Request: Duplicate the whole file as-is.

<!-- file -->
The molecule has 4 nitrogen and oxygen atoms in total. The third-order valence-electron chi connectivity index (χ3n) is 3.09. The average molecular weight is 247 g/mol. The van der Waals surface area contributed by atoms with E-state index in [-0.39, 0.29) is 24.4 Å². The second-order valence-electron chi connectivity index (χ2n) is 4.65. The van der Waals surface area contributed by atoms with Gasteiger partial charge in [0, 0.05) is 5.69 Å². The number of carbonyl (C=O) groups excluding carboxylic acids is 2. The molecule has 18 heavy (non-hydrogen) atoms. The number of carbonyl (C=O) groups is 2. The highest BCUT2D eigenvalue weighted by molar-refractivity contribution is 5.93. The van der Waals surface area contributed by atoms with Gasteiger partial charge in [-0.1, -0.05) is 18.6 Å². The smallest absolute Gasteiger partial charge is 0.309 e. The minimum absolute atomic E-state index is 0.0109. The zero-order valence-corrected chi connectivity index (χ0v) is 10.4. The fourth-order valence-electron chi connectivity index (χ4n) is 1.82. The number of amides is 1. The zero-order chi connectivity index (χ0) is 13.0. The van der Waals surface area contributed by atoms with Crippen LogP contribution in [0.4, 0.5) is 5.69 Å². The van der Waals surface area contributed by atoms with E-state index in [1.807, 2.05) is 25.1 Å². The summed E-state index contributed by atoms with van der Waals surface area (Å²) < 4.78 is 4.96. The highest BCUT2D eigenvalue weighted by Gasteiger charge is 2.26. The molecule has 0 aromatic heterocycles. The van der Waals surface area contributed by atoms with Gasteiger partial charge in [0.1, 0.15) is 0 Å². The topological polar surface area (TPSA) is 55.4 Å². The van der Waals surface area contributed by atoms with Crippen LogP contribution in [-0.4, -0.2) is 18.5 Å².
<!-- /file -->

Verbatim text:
The molecule has 4 nitrogen and oxygen atoms in total. The third-order valence-electron chi connectivity index (χ3n) is 3.09. The average molecular weight is 247 g/mol. The van der Waals surface area contributed by atoms with E-state index in [-0.39, 0.29) is 24.4 Å². The second-order valence-electron chi connectivity index (χ2n) is 4.65. The van der Waals surface area contributed by atoms with Gasteiger partial charge in [0, 0.05) is 5.69 Å². The number of carbonyl (C=O) groups excluding carboxylic acids is 2. The molecule has 18 heavy (non-hydrogen) atoms. The number of carbonyl (C=O) groups is 2. The highest BCUT2D eigenvalue weighted by molar-refractivity contribution is 5.93. The van der Waals surface area contributed by atoms with Gasteiger partial charge in [-0.1, -0.05) is 18.6 Å². The smallest absolute Gasteiger partial charge is 0.309 e. The minimum absolute atomic E-state index is 0.0109. The zero-order valence-corrected chi connectivity index (χ0v) is 10.4. The fourth-order valence-electron chi connectivity index (χ4n) is 1.82. The number of amides is 1. The zero-order chi connectivity index (χ0) is 13.0. The van der Waals surface area contributed by atoms with Crippen LogP contribution in [0.4, 0.5) is 5.69 Å². The van der Waals surface area contributed by atoms with E-state index in [1.807, 2.05) is 25.1 Å². The summed E-state index contributed by atoms with van der Waals surface area (Å²) < 4.78 is 4.96. The highest BCUT2D eigenvalue weighted by Gasteiger charge is 2.26. The molecule has 0 aromatic heterocycles. The van der Waals surface area contributed by atoms with Gasteiger partial charge in [0.1, 0.15) is 0 Å². The topological polar surface area (TPSA) is 55.4 Å². The van der Waals surface area contributed by atoms with Crippen LogP contribution in [-0.4, -0.2) is 18.5 Å².